I don't think they should be learning cursive writing. They should obstain from using swear words altogether!


Julie Craig 5 months ago

Well, if you can't read it, you'll have to have a translator to read some of our historic documents or letters. I for one, think it's still important for that reason and to also have a real "signature" on documents. It doesn't take long to study and learn cursive.


Leslie Swearingen 5 months ago

I cannot imagine any professional writer sitting down and writing some six hundred pages by hand.

To me doing all my writing on a computer just makes sense and it is good for the environment, far less messy. If you want to change something you just highlight it and cut it out, or highlight, copy and paste something to a new location. No pieces of crumpled paper on the floor, no trying to decypher bad handwriting or reading paragraphs followed by scratched out lines.

I make my shopping lists on the notepad on my phone and use the calculator to make sure I am staying within the budget.

Teaching cursive writing? Fergitaboutit!


John Graham 5 months ago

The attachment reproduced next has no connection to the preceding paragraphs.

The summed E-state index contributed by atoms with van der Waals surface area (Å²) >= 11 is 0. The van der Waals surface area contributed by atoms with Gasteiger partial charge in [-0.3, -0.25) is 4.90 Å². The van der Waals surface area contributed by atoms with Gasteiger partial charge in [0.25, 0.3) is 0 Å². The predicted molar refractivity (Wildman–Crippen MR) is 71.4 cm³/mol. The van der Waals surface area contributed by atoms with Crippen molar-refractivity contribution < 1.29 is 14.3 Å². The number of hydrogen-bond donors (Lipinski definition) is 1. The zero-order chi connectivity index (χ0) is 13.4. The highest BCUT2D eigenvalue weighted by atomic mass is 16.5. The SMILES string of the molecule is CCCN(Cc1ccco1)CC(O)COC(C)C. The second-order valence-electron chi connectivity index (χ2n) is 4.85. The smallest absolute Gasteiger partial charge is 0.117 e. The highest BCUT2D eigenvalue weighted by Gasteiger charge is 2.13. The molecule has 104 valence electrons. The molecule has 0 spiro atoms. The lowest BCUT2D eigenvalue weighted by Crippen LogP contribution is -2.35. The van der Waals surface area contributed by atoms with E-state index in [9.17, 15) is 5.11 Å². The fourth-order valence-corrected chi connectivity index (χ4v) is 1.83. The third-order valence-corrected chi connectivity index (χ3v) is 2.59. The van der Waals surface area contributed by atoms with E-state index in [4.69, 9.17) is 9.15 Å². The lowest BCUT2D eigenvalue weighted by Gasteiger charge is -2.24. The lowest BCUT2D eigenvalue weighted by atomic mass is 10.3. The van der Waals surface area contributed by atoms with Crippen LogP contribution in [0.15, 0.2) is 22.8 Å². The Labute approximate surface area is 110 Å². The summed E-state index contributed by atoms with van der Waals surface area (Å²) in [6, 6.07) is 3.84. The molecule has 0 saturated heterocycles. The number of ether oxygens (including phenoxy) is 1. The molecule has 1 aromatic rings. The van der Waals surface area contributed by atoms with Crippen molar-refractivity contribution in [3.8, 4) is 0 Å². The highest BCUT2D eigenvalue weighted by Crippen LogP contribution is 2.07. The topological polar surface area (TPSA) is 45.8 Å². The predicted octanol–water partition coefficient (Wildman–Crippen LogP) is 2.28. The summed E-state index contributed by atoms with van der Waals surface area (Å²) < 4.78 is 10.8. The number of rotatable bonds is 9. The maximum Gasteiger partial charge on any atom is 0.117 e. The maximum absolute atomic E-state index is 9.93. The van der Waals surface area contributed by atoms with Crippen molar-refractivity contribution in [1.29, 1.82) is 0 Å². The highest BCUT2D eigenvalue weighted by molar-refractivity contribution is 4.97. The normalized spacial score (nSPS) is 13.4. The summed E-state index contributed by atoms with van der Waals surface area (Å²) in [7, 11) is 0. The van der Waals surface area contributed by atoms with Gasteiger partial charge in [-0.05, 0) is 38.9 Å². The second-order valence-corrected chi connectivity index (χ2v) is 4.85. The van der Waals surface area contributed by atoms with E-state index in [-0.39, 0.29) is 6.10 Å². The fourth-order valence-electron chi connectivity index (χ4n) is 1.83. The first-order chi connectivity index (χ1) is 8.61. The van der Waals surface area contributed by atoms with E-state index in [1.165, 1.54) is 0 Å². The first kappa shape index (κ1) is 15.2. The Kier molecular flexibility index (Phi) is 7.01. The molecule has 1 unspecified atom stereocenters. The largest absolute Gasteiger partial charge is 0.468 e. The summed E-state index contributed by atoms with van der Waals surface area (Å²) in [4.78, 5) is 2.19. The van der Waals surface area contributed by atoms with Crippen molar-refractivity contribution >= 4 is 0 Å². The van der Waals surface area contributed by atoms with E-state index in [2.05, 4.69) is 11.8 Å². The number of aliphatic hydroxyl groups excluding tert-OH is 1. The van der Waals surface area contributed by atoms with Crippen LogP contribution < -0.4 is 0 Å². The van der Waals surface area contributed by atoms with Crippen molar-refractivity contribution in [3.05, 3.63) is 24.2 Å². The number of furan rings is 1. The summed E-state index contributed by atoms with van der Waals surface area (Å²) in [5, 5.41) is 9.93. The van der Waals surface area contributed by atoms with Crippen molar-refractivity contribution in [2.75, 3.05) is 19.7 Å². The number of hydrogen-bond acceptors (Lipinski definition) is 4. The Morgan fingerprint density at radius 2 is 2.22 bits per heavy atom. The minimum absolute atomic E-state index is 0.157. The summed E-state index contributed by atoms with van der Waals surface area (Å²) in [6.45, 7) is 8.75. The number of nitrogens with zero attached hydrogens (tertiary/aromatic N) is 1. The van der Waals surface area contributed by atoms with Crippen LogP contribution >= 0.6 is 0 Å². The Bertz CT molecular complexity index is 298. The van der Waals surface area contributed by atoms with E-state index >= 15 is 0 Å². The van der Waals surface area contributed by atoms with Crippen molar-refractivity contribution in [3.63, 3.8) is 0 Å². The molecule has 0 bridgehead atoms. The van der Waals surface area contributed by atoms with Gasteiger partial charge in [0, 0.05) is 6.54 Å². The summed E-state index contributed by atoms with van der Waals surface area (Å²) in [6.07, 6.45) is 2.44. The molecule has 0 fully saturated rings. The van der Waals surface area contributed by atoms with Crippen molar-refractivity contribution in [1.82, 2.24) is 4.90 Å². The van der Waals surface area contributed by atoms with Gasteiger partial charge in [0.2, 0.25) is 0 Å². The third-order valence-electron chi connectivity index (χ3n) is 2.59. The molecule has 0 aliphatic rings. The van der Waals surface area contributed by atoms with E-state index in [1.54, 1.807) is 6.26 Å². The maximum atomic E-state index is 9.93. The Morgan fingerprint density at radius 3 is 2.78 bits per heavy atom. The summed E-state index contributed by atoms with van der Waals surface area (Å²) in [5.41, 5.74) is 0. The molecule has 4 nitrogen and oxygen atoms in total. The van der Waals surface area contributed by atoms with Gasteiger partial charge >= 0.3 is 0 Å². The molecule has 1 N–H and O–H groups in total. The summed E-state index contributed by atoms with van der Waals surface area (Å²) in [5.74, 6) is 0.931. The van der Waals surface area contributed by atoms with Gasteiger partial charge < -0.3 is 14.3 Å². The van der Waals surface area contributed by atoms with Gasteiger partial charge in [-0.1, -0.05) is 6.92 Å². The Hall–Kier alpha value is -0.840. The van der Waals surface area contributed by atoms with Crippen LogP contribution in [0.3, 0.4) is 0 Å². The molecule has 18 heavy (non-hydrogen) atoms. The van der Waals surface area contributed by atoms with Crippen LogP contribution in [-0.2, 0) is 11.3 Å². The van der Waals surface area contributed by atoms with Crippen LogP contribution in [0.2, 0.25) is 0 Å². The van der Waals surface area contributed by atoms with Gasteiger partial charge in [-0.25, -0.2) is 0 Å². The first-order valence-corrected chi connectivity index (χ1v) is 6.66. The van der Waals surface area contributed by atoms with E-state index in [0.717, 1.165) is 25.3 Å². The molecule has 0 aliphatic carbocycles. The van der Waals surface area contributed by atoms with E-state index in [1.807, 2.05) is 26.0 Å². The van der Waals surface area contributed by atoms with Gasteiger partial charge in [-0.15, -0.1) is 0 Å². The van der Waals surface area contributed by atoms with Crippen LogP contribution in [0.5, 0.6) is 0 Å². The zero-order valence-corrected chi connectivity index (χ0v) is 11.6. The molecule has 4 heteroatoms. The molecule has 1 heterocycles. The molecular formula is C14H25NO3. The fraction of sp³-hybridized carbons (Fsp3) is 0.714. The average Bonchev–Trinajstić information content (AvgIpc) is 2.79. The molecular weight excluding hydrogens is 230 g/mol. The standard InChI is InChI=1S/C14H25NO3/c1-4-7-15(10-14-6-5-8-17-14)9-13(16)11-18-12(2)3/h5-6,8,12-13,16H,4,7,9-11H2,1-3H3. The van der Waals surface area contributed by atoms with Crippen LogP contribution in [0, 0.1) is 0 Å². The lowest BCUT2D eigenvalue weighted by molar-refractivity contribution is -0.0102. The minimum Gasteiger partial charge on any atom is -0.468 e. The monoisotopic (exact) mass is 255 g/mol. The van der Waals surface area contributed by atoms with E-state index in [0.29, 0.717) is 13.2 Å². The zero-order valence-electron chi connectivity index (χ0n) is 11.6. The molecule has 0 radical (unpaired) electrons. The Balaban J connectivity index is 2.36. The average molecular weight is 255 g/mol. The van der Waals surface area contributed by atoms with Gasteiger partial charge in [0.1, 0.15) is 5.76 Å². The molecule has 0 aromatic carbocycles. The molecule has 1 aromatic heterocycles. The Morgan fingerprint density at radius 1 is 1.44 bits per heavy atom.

I find it odd people are against learning cursive. From grade school through high school kids are required to learn a variety of subjects in order to have a well rounded education. The argument being we don't know what you will be as an adult so we need to teach you a wide variety so you have a good fund of knowledge about the basics. It doesn't always turn out that way but that is the concept. In college we were repeatedly told we had to take courses outside our major in order to have a well rounded education. The argument being even if that humanities course didn't directly factor into a chemistry degree, it would help you be a better person. Learning how to write in a manner other than block letters like a second grader can't be considered a waste of time. Just because calculators are common doesn't mean children shouldn't learn how to do math with a pencil and paper either. Maybe people don't think their children need a well rounded education any more.